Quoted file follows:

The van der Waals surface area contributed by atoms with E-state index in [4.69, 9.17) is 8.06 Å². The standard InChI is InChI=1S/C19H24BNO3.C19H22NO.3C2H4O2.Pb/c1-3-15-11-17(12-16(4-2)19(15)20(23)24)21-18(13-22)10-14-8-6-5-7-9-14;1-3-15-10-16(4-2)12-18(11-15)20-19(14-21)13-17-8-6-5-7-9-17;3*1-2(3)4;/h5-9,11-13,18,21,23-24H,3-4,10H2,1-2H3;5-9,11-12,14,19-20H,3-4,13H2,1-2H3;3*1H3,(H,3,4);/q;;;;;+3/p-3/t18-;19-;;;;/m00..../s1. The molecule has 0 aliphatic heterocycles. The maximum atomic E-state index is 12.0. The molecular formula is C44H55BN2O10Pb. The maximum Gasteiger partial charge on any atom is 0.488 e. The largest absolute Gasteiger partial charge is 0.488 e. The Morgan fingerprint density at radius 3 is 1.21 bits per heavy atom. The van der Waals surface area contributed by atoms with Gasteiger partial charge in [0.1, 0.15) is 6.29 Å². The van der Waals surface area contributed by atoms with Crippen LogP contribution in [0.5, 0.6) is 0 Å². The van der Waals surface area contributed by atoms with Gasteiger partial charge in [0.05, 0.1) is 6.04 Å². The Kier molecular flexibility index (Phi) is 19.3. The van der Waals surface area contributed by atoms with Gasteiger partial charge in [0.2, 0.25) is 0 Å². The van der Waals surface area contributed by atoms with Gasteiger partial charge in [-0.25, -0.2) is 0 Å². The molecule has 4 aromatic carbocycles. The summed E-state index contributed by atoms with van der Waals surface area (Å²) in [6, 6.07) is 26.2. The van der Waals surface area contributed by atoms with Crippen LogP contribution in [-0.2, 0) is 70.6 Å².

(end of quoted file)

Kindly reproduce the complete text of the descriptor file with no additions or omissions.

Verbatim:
The van der Waals surface area contributed by atoms with E-state index in [4.69, 9.17) is 8.06 Å². The standard InChI is InChI=1S/C19H24BNO3.C19H22NO.3C2H4O2.Pb/c1-3-15-11-17(12-16(4-2)19(15)20(23)24)21-18(13-22)10-14-8-6-5-7-9-14;1-3-15-10-16(4-2)12-18(11-15)20-19(14-21)13-17-8-6-5-7-9-17;3*1-2(3)4;/h5-9,11-13,18,21,23-24H,3-4,10H2,1-2H3;5-9,11-12,14,19-20H,3-4,13H2,1-2H3;3*1H3,(H,3,4);/q;;;;;+3/p-3/t18-;19-;;;;/m00..../s1. The molecule has 0 aliphatic heterocycles. The maximum atomic E-state index is 12.0. The molecular formula is C44H55BN2O10Pb. The maximum Gasteiger partial charge on any atom is 0.488 e. The largest absolute Gasteiger partial charge is 0.488 e. The Morgan fingerprint density at radius 3 is 1.21 bits per heavy atom. The van der Waals surface area contributed by atoms with Gasteiger partial charge in [0.1, 0.15) is 6.29 Å². The van der Waals surface area contributed by atoms with Crippen LogP contribution in [0.5, 0.6) is 0 Å². The van der Waals surface area contributed by atoms with Gasteiger partial charge in [0.05, 0.1) is 6.04 Å². The Kier molecular flexibility index (Phi) is 19.3. The van der Waals surface area contributed by atoms with Gasteiger partial charge in [0.2, 0.25) is 0 Å². The van der Waals surface area contributed by atoms with Gasteiger partial charge in [-0.25, -0.2) is 0 Å². The molecule has 4 aromatic carbocycles. The summed E-state index contributed by atoms with van der Waals surface area (Å²) in [6, 6.07) is 26.2. The van der Waals surface area contributed by atoms with Crippen LogP contribution in [-0.2, 0) is 70.6 Å².